Alcohol and Training

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There are days when I come home from work, drop my stuff the minute I walk through the door, and walk right to the fridge to grab the wine. I’m sure some of you do the same. Sometimes you just want a glass to help unwind from the day.

With the holidays rapidly approaching, there will be celebrations, get togethers, and parties galore! So yeah, you are most likely going to enjoy yourself and drink.

Now I am not sure about you but I have always wondered how a glass or two of wine can affect my performance. Especially if I am drinking at night and planning to run the next morning. I’m not throwing back 4+ glasses but still do just a few make any difference?

Alcohol is actually the most consumed drug among athletes and habitual exercisers. So what are the risks? Research has found that consuming fewer than 3 drinks per day can actually offer health benefits. Some benefits include lowering cholesterol levels, protecting bones from thinning, and depending what your drinking, it can also supply your body with antioxidants, minerals, and vitamins.

However, the American College of Sports Medicine (ACSM) issued guidelines to athletes stating that “Psychomotor skills are adversely affected by acute alcohol consumption; maximal aerobic power as assessed by VO2max is minimally influenced with acute alcohol consumption; acute alcohol ingestion is not associated with improvement in exercise capacity and may decrease performance levels; the consumption of alcohol may perturb the body’s temperature regulation mechanisms during exercises particularly in a cold environment.”

A journal entry written by Dietitians posted on the NCAA website states that alcohol is a diuretic that can lead to dehydration. Dehydration can cause a rapid heart rate, nausea/vomiting and the general feeling of fatigue. Dehydration and alcohol toxicity can also lead to a hangover, which has been reported to decrease aerobic capacity, by 11.4%. Drinking after a performance can negatively affect the recovery process. Your body needs to repair torn muscle fibers, help reduce fatigue and lactic acid build up and prepare itself for another performance. Drinking can stunt this process. Depending upon your drink of choice, it may also be packed with unnecessary calories (especially sugar!). If your body cannot use the additional calories for energy it turns to fat!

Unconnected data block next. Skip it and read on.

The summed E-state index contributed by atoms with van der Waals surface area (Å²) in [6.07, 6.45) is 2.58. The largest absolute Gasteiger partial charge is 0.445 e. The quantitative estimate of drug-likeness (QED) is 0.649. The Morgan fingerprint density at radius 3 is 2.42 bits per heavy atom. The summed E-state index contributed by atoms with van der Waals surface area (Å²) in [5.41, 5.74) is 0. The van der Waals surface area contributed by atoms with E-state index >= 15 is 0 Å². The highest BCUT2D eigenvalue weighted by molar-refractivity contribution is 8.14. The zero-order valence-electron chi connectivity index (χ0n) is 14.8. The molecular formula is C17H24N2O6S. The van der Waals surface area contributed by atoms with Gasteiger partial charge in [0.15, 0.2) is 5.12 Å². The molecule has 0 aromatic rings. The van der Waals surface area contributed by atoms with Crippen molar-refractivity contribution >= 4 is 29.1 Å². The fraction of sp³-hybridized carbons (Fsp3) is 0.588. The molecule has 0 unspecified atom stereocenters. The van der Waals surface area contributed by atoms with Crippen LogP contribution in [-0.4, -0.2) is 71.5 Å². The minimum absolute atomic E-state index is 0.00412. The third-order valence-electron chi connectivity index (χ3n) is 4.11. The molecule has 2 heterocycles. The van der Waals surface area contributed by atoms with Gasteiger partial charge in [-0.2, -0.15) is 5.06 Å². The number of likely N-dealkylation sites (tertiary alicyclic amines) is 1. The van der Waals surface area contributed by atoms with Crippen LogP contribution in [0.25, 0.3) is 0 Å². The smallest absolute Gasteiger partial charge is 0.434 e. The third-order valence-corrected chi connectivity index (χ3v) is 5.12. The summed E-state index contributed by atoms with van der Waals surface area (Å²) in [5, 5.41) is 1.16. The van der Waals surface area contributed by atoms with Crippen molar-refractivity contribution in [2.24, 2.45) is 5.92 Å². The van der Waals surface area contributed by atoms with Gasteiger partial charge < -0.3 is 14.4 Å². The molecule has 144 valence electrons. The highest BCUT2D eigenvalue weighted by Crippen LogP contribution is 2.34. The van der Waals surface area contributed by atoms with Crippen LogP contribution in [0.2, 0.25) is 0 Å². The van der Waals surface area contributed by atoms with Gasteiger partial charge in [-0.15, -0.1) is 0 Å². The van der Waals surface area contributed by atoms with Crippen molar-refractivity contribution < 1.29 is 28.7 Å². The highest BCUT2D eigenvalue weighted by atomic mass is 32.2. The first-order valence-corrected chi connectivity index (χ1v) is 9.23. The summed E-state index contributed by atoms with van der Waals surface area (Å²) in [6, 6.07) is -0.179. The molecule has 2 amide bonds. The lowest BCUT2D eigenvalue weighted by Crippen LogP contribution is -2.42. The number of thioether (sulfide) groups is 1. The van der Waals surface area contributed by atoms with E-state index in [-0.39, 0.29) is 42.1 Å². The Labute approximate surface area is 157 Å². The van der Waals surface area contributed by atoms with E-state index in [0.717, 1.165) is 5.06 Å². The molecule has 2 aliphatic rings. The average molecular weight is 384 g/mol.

General rule of thumb: Avoid drinking 48 hours before performing. Also make sure to stay hydrated when drinking. It is perfectly okay to enjoy yourself especially around the holiday season. But if you know you are running next morning, or in a few days make sure you hydrate and give your body the food it needs to help prepare and limit the alcohol intake.

 

Happy Running! xx

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4 comments

  1. I had one of the most difficult runs ever recently, all thanks to a hangover. It was the morning after my running club Christmas party, and a few dedicated (stupid) runners set out on our normal Sunday route. The pace I hit was actually quite a good one, but oh my days did it feel hard. I genuinely felt like I wasn’t actually moving. Christ alive it was tough!

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  2. I have really enjoyed going back and reading many of your blog posts. Injuries are the worst. My personality drops a bit when I can’t run. I look forward to reading more of you posts.

    Like

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